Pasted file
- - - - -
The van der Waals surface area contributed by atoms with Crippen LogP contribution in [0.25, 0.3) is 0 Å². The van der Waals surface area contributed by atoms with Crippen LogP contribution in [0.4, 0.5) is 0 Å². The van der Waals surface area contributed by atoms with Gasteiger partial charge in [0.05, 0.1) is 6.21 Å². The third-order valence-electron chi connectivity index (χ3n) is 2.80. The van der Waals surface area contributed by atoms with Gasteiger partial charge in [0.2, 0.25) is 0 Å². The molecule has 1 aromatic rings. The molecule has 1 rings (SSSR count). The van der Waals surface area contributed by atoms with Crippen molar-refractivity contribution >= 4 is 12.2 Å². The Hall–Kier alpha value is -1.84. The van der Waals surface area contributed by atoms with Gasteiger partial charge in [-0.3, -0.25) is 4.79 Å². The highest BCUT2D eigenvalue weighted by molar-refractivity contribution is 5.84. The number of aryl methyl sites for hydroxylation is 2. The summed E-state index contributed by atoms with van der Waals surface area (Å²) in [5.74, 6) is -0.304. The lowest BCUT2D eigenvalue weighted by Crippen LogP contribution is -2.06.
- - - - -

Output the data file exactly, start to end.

The van der Waals surface area contributed by atoms with Crippen LogP contribution in [0.25, 0.3) is 0 Å². The van der Waals surface area contributed by atoms with Crippen LogP contribution in [0.4, 0.5) is 0 Å². The van der Waals surface area contributed by atoms with Gasteiger partial charge in [0.05, 0.1) is 6.21 Å². The third-order valence-electron chi connectivity index (χ3n) is 2.80. The van der Waals surface area contributed by atoms with Gasteiger partial charge in [0.2, 0.25) is 0 Å². The molecule has 1 aromatic rings. The molecule has 1 rings (SSSR count). The van der Waals surface area contributed by atoms with Crippen molar-refractivity contribution >= 4 is 12.2 Å². The Hall–Kier alpha value is -1.84. The van der Waals surface area contributed by atoms with Gasteiger partial charge in [-0.3, -0.25) is 4.79 Å². The highest BCUT2D eigenvalue weighted by molar-refractivity contribution is 5.84. The number of aryl methyl sites for hydroxylation is 2. The summed E-state index contributed by atoms with van der Waals surface area (Å²) in [5.74, 6) is -0.304. The lowest BCUT2D eigenvalue weighted by Crippen LogP contribution is -2.06.